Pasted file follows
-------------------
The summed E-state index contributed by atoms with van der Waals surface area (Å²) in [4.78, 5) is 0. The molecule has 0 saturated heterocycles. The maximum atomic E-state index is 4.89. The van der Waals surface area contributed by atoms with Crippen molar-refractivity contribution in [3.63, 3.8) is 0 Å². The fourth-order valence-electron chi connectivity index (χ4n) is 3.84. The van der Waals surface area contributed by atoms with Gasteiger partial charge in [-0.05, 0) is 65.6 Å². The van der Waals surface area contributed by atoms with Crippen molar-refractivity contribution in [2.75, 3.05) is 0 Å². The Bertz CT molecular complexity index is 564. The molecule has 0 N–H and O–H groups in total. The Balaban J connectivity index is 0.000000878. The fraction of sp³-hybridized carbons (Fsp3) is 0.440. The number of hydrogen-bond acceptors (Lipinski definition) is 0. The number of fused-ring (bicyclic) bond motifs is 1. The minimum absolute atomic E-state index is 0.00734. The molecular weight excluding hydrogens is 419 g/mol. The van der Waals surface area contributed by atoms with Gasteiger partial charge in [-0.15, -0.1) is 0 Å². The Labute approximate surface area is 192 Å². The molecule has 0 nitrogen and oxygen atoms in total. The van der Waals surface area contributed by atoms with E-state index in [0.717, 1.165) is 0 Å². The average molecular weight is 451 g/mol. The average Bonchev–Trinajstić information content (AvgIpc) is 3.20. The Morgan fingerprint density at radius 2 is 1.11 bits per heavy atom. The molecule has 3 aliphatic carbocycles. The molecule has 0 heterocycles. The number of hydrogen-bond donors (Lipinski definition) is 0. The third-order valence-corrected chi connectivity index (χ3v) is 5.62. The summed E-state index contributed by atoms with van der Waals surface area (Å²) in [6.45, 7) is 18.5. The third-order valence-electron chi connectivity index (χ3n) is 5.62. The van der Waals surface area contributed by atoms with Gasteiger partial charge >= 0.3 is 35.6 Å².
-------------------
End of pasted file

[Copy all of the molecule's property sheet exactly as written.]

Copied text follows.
The summed E-state index contributed by atoms with van der Waals surface area (Å²) in [4.78, 5) is 0. The molecule has 0 saturated heterocycles. The maximum atomic E-state index is 4.89. The van der Waals surface area contributed by atoms with Crippen molar-refractivity contribution in [3.63, 3.8) is 0 Å². The fourth-order valence-electron chi connectivity index (χ4n) is 3.84. The van der Waals surface area contributed by atoms with Gasteiger partial charge in [-0.05, 0) is 65.6 Å². The van der Waals surface area contributed by atoms with Crippen molar-refractivity contribution in [2.75, 3.05) is 0 Å². The Bertz CT molecular complexity index is 564. The molecule has 0 N–H and O–H groups in total. The Balaban J connectivity index is 0.000000878. The fraction of sp³-hybridized carbons (Fsp3) is 0.440. The number of hydrogen-bond acceptors (Lipinski definition) is 0. The number of fused-ring (bicyclic) bond motifs is 1. The minimum absolute atomic E-state index is 0.00734. The molecular weight excluding hydrogens is 419 g/mol. The van der Waals surface area contributed by atoms with Gasteiger partial charge in [-0.15, -0.1) is 0 Å². The Labute approximate surface area is 192 Å². The molecule has 0 nitrogen and oxygen atoms in total. The van der Waals surface area contributed by atoms with E-state index in [0.717, 1.165) is 0 Å². The average molecular weight is 451 g/mol. The average Bonchev–Trinajstić information content (AvgIpc) is 3.20. The Morgan fingerprint density at radius 2 is 1.11 bits per heavy atom. The molecule has 3 aliphatic carbocycles. The molecule has 0 heterocycles. The number of hydrogen-bond donors (Lipinski definition) is 0. The third-order valence-corrected chi connectivity index (χ3v) is 5.62. The summed E-state index contributed by atoms with van der Waals surface area (Å²) in [6.45, 7) is 18.5. The third-order valence-electron chi connectivity index (χ3n) is 5.62. The van der Waals surface area contributed by atoms with Gasteiger partial charge >= 0.3 is 35.6 Å².